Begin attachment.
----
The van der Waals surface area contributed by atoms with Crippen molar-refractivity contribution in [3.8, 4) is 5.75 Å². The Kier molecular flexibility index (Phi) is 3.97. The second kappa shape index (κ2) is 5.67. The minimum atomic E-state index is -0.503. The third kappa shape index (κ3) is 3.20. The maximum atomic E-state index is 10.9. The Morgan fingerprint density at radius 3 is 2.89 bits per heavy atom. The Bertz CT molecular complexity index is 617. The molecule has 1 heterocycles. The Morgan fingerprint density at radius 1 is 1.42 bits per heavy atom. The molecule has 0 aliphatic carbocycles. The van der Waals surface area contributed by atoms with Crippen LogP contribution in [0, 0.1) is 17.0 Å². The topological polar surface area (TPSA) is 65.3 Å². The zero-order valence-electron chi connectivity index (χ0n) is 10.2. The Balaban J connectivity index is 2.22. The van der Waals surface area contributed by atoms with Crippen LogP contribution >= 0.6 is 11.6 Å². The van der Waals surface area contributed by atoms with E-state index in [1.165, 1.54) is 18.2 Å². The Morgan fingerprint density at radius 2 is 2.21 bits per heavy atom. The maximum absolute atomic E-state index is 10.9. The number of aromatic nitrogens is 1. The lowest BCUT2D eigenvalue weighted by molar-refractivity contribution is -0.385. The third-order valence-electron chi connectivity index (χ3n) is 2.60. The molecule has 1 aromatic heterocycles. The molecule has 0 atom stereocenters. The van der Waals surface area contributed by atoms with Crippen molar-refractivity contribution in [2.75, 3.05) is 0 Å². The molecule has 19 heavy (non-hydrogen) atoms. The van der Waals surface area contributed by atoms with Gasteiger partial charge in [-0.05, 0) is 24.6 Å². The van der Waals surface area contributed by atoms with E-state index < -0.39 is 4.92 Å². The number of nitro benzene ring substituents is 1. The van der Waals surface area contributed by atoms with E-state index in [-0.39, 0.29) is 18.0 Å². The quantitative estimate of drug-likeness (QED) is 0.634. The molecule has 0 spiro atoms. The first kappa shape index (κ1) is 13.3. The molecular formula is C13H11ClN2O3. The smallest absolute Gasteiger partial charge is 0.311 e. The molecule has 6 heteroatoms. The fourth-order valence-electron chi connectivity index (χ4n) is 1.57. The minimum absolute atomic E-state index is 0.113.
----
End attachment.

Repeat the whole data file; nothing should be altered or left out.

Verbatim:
The van der Waals surface area contributed by atoms with Crippen molar-refractivity contribution in [3.8, 4) is 5.75 Å². The Kier molecular flexibility index (Phi) is 3.97. The second kappa shape index (κ2) is 5.67. The minimum atomic E-state index is -0.503. The third kappa shape index (κ3) is 3.20. The maximum atomic E-state index is 10.9. The Morgan fingerprint density at radius 3 is 2.89 bits per heavy atom. The Bertz CT molecular complexity index is 617. The molecule has 1 heterocycles. The Morgan fingerprint density at radius 1 is 1.42 bits per heavy atom. The molecule has 0 aliphatic carbocycles. The van der Waals surface area contributed by atoms with Crippen LogP contribution in [0, 0.1) is 17.0 Å². The topological polar surface area (TPSA) is 65.3 Å². The zero-order valence-electron chi connectivity index (χ0n) is 10.2. The Balaban J connectivity index is 2.22. The van der Waals surface area contributed by atoms with Crippen LogP contribution >= 0.6 is 11.6 Å². The van der Waals surface area contributed by atoms with E-state index in [1.165, 1.54) is 18.2 Å². The Morgan fingerprint density at radius 2 is 2.21 bits per heavy atom. The maximum absolute atomic E-state index is 10.9. The number of aromatic nitrogens is 1. The lowest BCUT2D eigenvalue weighted by molar-refractivity contribution is -0.385. The third-order valence-electron chi connectivity index (χ3n) is 2.60. The molecule has 1 aromatic heterocycles. The molecule has 0 atom stereocenters. The van der Waals surface area contributed by atoms with Crippen molar-refractivity contribution in [2.75, 3.05) is 0 Å². The molecule has 19 heavy (non-hydrogen) atoms. The van der Waals surface area contributed by atoms with Gasteiger partial charge in [-0.05, 0) is 24.6 Å². The van der Waals surface area contributed by atoms with E-state index < -0.39 is 4.92 Å². The number of nitro benzene ring substituents is 1. The van der Waals surface area contributed by atoms with E-state index in [-0.39, 0.29) is 18.0 Å². The quantitative estimate of drug-likeness (QED) is 0.634. The molecule has 0 spiro atoms. The first kappa shape index (κ1) is 13.3. The molecular formula is C13H11ClN2O3. The smallest absolute Gasteiger partial charge is 0.311 e. The molecule has 6 heteroatoms. The fourth-order valence-electron chi connectivity index (χ4n) is 1.57. The minimum absolute atomic E-state index is 0.113.